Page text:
Not Like The Other Girls: Matt and Kim

Amanda Jagus

Courtesy of Culturated

The overly optimistic piano from Matt and Kim‰’s Daylight played through my best friends iHome and rung throughout her refurbished basement. I specifically remember learning that my eighth grade crush also liked this song, so we were definitely meant to spend a meaningful life listening to indie pop and drinking lattes together. Eventually I decided I wasn‰’t ready for a boyfriend and needed to spend time on my 13 year old self, but that‰’s beside the point.

Unlike a lot of other authors reviewed in the column, I can‰’t help but feel like I grew up with Matt and Kim (even though I‰’m still not ready for a committed relationship and need to spend time on my 20-year-old self). They were one of the first bands that moved me from the classic rock phase of middle school and ushered in the indie pop/trash phase that dictated most of 9th and 10th grade. Along with Matt and Kim, my Pandora playlists included Foster the People and Young the Giant. It was truly my musical awakening. I‰’ve recently gone back to listening to my not-like-the-other-girl roots and it reminds me of a simpler time when I still wore bras and wrote angry Tumblr posts.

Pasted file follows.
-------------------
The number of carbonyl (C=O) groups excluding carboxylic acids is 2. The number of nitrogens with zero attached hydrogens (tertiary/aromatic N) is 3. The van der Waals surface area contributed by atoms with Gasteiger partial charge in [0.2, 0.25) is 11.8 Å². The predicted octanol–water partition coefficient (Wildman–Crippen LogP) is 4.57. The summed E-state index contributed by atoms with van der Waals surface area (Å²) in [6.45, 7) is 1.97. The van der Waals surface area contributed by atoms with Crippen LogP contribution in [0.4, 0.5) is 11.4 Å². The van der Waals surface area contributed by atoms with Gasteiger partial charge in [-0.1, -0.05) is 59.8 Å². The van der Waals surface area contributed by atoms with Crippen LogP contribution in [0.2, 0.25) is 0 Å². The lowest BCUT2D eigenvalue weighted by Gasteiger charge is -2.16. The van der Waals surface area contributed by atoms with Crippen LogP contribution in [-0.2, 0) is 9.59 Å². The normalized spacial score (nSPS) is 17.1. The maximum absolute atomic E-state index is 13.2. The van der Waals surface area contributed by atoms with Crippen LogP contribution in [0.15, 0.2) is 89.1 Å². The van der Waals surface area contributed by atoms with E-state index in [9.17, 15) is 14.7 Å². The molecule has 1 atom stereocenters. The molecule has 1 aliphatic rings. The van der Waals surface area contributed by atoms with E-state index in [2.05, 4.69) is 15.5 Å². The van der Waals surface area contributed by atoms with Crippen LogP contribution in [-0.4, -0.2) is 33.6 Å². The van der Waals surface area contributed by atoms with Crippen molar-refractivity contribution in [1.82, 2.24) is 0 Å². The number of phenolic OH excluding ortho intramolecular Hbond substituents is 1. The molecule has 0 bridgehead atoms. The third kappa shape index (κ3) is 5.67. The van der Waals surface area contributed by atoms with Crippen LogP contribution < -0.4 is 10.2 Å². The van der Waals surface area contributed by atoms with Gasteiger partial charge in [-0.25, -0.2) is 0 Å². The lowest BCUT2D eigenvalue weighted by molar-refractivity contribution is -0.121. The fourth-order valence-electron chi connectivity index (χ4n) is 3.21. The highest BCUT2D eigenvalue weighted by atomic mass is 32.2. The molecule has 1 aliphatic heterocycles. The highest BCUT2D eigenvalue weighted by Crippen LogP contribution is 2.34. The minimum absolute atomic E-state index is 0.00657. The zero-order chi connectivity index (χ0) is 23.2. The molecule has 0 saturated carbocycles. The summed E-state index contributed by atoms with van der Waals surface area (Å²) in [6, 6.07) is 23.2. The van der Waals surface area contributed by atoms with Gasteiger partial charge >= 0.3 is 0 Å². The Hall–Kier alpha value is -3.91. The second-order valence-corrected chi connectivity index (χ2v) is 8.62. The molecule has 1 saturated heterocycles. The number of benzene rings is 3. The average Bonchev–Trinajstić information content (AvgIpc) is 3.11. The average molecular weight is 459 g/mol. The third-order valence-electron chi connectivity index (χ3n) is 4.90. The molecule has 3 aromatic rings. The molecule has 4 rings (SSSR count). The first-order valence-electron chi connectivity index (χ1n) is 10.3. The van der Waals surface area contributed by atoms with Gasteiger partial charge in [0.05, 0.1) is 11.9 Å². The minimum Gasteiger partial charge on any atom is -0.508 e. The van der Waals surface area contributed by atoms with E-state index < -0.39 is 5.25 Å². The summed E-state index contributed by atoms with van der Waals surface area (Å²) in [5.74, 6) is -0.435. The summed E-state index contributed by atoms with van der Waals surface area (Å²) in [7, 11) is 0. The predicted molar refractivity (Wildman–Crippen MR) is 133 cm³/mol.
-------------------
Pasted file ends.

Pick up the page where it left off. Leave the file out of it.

Matt and Kim are still making music, their most recent EP WE WERE THE WEIRDOS dropped this April, and although their music still has the same infectious optimism, it‰’s a far cry from Daylight. Again, a lot of times this column can turn into me dragging artists I used to listen to, but that‰’s not necessary for Matt and Kim. Their sound has evolved, while staying true to their roots. The titles of the songs on their EP “Fall to Pieces‰Û, “Let‰’s Run Away‰Û, “Please No More‰” and “Haunting Me‰” even sum up my college experience thus far. I‰’d recommend this EP for a more serious study session or even a workout playlist. My favorite track is “Let‰’s Run Away‰” which includes repetitive yet catchy vocals from Matt Johnson and awesome percussion from Kim Schifino.

Although my 8th grade crush didn‰’t stick around for too long, Matt and Kim‰’s music has endured an angsty teen who “was in love with cities she‰’s never been too, and people she‰’s never met.‰” Now as an angsty 20-year-old, I can still count on the musical duo to brighten up any playlist.